Opioid-related hospital visits almost doubled since 2007 in Mass.

The Massachusetts opioid epidemic is growing rapidly, but resources may not be appropriately distributed across the state to help address the issue, according to an analysis from the commonwealth's Health Policy Commission.

The commission found opioid-related hospital visits — including inpatient admissions, observation stays and emergency department visits — nearly doubled between 2007 and 2014 to more than 55,000 annually. Most of these visits are related to non-heroin opioids. However, the small fraction of heroin-related hospital visits is growing fast. The analysis shows a sharp uptick of 201 percent in heroin-related visits between 2007 and 2014, indicating more Massachusetts residents are turning to a less expensive alternative to prescription opioids.

The analysis shows the severity of the issue varies widely across the state. Some of the worst regions in terms of opioid-related hospital visits include East Merrimack, Metro South, New Bedford and the Berkshires, but there are hot spots located all over the state, including Boston and Worcester.

Part of the issue is that medication-assisted treatment — which has been shown to reduce inpatient admission rates, addiction and infectious disease transmission — is not widely accessible across the state and patients frequently must travel more than five miles to access it, according to the HPC analysis. It also shows the availability of such treatment varies by region of the state, but not necessarily in proportion to the magnitude of the epidemic.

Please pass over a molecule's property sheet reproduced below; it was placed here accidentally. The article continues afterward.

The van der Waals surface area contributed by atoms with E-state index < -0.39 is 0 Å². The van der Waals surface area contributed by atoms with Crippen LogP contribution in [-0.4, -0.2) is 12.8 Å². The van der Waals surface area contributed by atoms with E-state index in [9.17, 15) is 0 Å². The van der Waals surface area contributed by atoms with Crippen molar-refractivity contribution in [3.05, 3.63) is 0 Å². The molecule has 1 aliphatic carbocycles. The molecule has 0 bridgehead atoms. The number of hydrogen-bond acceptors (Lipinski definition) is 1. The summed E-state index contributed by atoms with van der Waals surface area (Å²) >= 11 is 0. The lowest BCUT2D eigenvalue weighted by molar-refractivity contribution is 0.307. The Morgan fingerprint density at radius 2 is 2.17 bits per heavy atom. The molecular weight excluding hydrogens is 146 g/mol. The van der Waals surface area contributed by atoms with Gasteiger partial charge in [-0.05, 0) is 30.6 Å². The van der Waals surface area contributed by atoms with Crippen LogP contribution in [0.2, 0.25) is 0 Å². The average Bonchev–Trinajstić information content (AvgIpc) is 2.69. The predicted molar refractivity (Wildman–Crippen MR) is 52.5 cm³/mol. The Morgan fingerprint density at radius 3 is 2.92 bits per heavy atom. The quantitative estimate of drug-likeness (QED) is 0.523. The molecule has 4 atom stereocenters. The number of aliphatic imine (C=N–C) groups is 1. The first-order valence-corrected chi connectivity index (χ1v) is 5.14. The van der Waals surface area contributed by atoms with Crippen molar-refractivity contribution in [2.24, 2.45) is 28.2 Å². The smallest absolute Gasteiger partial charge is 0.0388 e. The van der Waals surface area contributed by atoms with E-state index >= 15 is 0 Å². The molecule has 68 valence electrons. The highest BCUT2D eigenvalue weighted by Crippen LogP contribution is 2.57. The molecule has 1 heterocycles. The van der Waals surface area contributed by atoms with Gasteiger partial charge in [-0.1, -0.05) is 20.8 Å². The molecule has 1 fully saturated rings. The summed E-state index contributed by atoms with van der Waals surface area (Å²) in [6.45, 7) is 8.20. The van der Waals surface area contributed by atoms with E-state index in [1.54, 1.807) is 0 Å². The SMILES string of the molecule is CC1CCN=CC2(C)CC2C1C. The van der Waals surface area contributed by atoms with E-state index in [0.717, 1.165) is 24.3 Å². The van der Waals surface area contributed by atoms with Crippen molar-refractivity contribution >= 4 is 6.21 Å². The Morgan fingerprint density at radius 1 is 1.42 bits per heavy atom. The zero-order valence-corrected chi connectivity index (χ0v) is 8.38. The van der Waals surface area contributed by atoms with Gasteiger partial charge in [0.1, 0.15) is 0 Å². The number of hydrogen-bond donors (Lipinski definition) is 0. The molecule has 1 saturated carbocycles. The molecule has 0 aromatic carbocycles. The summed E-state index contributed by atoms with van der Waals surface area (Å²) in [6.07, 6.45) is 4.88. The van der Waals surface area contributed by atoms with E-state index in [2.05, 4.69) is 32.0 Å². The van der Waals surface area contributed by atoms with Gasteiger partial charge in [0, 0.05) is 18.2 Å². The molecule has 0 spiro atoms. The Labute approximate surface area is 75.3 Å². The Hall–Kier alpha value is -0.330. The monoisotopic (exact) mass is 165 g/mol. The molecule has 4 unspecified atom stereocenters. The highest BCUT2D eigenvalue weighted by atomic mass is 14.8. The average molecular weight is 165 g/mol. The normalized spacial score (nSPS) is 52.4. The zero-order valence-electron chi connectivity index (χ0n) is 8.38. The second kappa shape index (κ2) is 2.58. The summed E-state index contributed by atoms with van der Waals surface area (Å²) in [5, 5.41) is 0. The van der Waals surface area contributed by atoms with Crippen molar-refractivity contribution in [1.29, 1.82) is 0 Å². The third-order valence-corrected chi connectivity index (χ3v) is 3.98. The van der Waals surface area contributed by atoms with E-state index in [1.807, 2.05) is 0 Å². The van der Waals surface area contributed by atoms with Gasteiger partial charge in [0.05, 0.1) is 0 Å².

For example, the Berkshires region, which has a 70 percent higher rate of opioid-related hospital visits than the state average, also has comparatively long travel times for patients seeking treatment. There are three types of medication-assisted treatment: naltrexone, buprenorphine and methadone. The Berkshires region has no naltrexone providers, while 33 percent of patients have to travel more than five miles to a buprenorphine provider and 39 percent must travel more than five miles for a methadone provider.

Without these programs in areas where they are needed most, patients are left to turn to the hospital for opioid-related issues. The majority of the bill for these inpatient admissions — 75 percent — is footed by the federal and state governments through Medicare, Medicaid and other government programs.

In particular, infants born with neonatal abstinence syndrome due to exposure to opioids in the womb puts a significant financial strain on hospitals, according to the report. Infants born with NAS has increased more than five-fold between 2004 and 2013. The mean hospital charge for an infant with NAS is $66,700, compared to the $3,500 national average total cost of care for uncomplicated term infants, according to the report. Mean hospital charges for infants with NAS that are pharmacologically treated soar to $93,400, according to the analysis.

Based on these findings, the HPC is issuing a report focusing on the availability of medication-assisted treatments, best practices to treat infants with NAS, and recommendations to address Massachusetts' opioid crisis.

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